Monday, January 14, 2008

Yahoo! and how to run it

I used to work at Yahoo as a programmer. It's a good place to work unless you actually care about your job and want to get things done.

Here's why I think that is. Parts of this might be boring for you if you have no interest in management or technology work.

It comes down to motivations.

At Y!, as it is internally known, I worked with a systems administrator, a project manager, and had above me three or four levels of management just within the division of Y! I was in. Of this subset of 6-7 people, two (me and the project manager) contributed anything to getting my job done. (Tangentially, my project contributed nothing to the Y! bottom line, but more on that later).

When I started working there I got a logon, a development machine, and access to the company CVS (a repository for uncompiled source code) and package repositories. My job was to write code, commit it to CVS, generate a "package", and ultimately, after testing on a staging environment, and getting approval from a manager, roll it out to the live web servers.

For whatever reason, this system not set up right when I arrived. I needed help. I turned to my managers and my assigned systems administrator.

Here's the part about motivations: I needed someone to navigate the byzantine inner sanctum of Y! and get me working. Now, mine was a small project and I was the only one on it. Why should my sys admin help me? What is his motivation? If he does a bad job, will he get fired? He has two possible motivations: he is a very nice guy, or he fears getting in trouble.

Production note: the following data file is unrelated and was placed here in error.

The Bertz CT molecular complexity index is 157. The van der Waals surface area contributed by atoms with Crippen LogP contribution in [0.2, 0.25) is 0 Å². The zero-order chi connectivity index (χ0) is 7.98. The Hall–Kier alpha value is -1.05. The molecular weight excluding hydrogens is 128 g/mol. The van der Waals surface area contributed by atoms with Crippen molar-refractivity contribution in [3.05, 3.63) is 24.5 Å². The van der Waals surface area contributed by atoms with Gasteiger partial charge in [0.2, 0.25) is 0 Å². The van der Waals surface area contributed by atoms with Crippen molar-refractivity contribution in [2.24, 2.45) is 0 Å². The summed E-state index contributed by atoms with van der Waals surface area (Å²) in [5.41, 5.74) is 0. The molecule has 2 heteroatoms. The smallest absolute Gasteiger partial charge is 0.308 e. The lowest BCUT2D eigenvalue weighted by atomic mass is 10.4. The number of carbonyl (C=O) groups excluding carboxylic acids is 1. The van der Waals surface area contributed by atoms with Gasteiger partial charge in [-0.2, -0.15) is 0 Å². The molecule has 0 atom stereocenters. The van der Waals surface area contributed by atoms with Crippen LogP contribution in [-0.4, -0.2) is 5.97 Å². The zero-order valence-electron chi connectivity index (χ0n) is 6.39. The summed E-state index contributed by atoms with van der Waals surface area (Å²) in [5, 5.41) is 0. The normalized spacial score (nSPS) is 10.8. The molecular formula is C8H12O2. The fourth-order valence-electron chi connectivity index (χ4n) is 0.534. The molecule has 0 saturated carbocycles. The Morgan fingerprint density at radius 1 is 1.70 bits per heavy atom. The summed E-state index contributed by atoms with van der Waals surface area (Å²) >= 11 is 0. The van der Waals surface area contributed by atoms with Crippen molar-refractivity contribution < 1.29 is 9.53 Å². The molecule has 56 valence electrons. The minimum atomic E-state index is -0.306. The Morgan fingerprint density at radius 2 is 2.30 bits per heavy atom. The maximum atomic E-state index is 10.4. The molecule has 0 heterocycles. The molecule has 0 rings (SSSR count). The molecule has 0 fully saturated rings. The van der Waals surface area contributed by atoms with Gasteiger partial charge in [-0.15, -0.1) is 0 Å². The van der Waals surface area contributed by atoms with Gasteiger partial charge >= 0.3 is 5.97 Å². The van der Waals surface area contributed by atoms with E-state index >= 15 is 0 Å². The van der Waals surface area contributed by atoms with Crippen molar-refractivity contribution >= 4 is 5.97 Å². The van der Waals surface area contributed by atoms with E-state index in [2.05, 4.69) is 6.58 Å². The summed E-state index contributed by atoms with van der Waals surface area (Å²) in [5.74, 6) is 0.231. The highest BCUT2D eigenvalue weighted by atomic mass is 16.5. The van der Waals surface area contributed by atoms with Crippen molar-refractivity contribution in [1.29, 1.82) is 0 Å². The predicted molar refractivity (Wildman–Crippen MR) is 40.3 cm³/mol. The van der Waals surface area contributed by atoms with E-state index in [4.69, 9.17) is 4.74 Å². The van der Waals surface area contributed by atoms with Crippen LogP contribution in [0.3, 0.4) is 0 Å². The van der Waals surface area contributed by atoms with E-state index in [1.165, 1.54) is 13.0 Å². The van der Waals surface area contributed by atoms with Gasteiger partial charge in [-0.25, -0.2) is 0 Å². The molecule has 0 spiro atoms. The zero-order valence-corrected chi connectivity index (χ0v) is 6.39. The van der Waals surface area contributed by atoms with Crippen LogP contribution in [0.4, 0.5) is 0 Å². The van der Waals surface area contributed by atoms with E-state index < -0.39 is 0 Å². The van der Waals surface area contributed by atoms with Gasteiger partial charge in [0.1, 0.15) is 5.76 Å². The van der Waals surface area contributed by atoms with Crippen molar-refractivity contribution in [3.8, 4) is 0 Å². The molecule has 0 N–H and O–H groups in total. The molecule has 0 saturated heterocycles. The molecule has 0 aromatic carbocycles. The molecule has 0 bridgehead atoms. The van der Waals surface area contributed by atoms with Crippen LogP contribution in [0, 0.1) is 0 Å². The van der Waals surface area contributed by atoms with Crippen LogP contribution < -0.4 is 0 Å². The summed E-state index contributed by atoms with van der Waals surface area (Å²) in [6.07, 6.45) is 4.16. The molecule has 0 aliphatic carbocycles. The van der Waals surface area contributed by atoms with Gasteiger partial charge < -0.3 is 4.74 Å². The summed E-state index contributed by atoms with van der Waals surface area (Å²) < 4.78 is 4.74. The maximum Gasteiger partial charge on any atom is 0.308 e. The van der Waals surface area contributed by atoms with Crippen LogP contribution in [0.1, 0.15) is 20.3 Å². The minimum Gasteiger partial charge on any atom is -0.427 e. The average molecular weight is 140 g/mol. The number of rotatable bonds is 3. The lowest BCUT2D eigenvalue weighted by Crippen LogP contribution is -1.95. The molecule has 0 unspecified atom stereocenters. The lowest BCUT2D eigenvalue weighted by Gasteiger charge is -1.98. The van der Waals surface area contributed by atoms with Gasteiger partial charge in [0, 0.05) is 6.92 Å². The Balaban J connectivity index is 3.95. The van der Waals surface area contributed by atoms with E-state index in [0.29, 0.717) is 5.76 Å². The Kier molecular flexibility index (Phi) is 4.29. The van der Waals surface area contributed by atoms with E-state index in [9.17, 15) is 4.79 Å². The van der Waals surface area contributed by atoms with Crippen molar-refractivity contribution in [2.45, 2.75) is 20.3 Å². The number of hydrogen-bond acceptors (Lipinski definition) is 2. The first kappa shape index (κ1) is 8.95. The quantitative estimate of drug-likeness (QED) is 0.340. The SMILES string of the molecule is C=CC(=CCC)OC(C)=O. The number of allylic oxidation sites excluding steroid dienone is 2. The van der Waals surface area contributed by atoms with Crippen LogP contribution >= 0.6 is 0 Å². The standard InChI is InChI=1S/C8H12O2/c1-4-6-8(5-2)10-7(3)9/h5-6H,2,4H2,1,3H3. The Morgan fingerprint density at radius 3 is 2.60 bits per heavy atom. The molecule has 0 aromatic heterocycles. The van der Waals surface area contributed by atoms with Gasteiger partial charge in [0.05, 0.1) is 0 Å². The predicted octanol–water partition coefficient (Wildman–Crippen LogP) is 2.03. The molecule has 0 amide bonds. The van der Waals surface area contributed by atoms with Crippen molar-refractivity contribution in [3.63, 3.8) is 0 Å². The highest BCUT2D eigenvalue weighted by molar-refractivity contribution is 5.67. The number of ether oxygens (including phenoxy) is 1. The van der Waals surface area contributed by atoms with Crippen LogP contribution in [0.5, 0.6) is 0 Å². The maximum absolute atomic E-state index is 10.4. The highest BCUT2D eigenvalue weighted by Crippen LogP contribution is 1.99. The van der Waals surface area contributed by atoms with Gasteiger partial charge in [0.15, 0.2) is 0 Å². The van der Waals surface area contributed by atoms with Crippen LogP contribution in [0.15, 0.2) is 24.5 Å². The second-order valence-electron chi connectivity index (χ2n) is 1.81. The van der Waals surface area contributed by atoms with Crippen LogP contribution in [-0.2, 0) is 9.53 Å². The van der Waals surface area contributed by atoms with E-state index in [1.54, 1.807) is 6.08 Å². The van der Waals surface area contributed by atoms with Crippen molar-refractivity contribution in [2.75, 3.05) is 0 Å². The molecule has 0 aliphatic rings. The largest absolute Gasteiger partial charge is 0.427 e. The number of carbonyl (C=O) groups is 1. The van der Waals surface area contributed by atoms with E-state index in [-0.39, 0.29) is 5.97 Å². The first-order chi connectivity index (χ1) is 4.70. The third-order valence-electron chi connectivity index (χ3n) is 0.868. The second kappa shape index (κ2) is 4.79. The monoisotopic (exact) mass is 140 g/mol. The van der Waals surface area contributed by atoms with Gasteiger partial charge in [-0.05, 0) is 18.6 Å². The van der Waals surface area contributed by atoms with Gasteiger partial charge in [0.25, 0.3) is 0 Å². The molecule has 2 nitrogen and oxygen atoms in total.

The only way to motivate anyone to do anything at Yahoo was to make him fear "trouble" - to complain to his manager. This "economy of complaint" sucks as a way to run a company. It's all stick and no carrot. And generally, no stick either. I mean, am I really going to complain to my managers all the time? That's the problem at Yahoo.

About the money:

Though my project was a huge money hole, for years it was never made profitable or scrapped. It was largely ignored. Who was ignoring it? I never had any idea what was going on in management.

Here's an idea: eliminate the hiring and firing power of management. Those roles would be handled by HR personnel who interview peers, and otherwise objectively evaluate job performance.

The role then of the managers would be solely to manage - to arrange teams, help programmers and sys admins communicate, do scheduling, and have a sense of the big picture. If my manager's not doing that, I report him to HR, just as he would report me if I weren't programming.

Why wouldn't this work?

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